Coriolanus effect: n. the act of going around in ever decreasing circles until one vanishes up one’s own backside.
Glaswegian expression

For Sunday it is possible to see the amount of time I spend creating a Christmas card, and I see that – split over Mac and Windows – I seem to be spending the productive 62% of my office time on development, documentation and mail. Again I can also immediately see correlations between any dips in time – such as Monday – and real events, in this case meetings. Furthermore the relatively short time spend on development on Monday can be seen to have a ripple effect that continues on Tuesday and Wednesday. I’m sure that had the statistics been available for Thursday this line would continue.

Using my calendar I could get a similar graph, and although the details of how long I was “researching” a recent XKCD joke are still lots be lost, Wakoopa enables me to see the usage of my time slightly better and the collection is entirely passive.

Image source: Wakoopa

Written by Daniël W. Crompton (webhat)

December 16, 2011 at 2:08 pm

Slow Coffee as Wine #foursquare #4sq

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I drink a lot of coffee, and I visit a lot of coffee places which is how I earned my Fresh Brew x2 FourSquare badge. I just drink it all the time. And after visiting over the 30th time the owner asked me whether I would be interested in further developing my palate. “How?” I said. “Slow Coffee,” was his answer.

Slow Coffee

There is coffee, and there is coffee making. Coffee like wine comes in many different flavours, and like wine there is an art to making a good brew which starts with the beans. His come from , a company where quite a few people I know work. They craft beans, different roastings for different purposes; espresso; filter; and others I have yet to learn about.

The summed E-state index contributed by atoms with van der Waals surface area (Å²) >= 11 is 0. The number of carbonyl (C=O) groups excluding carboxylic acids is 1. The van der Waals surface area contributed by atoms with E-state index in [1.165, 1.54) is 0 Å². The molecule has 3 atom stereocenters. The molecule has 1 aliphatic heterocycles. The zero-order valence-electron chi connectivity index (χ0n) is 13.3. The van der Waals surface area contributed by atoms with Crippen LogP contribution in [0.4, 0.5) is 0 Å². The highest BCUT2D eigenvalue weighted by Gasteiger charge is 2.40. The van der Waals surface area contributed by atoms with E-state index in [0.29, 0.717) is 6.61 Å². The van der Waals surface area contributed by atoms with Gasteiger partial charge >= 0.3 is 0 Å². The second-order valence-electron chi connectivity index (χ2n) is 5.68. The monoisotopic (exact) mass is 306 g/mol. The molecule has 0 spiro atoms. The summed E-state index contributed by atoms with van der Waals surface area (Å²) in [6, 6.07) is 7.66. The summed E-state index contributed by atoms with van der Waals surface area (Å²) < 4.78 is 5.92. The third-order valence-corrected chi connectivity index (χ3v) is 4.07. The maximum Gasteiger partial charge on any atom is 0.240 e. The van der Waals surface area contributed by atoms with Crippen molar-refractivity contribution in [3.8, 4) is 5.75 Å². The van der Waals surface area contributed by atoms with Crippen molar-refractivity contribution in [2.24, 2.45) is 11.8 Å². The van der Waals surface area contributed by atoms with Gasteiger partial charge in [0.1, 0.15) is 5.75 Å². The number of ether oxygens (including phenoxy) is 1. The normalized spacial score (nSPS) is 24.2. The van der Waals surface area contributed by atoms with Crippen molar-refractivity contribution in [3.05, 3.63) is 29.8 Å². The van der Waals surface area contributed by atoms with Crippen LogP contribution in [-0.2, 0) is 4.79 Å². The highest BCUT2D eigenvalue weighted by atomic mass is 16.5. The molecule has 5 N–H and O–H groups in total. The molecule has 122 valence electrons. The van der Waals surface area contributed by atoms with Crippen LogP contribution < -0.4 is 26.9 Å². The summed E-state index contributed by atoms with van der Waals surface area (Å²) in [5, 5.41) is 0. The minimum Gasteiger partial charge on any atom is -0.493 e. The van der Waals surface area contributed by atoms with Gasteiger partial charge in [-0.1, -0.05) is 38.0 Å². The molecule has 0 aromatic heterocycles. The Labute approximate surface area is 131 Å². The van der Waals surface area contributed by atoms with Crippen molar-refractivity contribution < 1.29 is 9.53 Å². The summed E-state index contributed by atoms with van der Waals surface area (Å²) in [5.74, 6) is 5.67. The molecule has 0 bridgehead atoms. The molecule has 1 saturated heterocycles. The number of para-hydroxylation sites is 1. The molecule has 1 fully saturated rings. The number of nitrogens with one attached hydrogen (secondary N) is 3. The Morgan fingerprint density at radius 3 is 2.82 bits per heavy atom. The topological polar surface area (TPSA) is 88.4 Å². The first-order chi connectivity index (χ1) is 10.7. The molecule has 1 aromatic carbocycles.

Slow coffee is filter coffee, made slowly first by measuring the beans – 24 grams – and boiled water – 240 grams at 95º. Then grinding the beans and placing them in a soaked untreated paper filter and pouring a small amount of the water over the beans in a gentle even way allowing the air to cause a bloom as the escapes. Then another amount, and another, and then the remaining water taking care to not allow the bean pulp which is spent on the side of the filter to be reused. Once the water stops flowing from the filter and starts dripping remove the filter.

And then you don’t just gulp it down, this is vinology. Sip and swirl then liquid in your mouth, then leave it to cool down and taste again. Again leaving it to cool until cold and tasting more. Savoring the texture and feeling the explosion of flavours in your mouth.

I’m slowly becoming a coffeeologist.

Image source: mine, foursquare

Written by Daniël W. Crompton (webhat)

December 13, 2011 at 9:57 pm

Posted in chemistry, food, personal, social

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Kings of Code Conference #kingsofcode

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This week I went to the Kings of Code Conference, to “explore and discuss the latest trends, developments and best practices in web and mobile development technologies.” It included a hackbattle, lots of presentations and free beer.

HackBattle

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Written by Daniël W. Crompton (webhat)

September 23, 2011 at 1:35 pm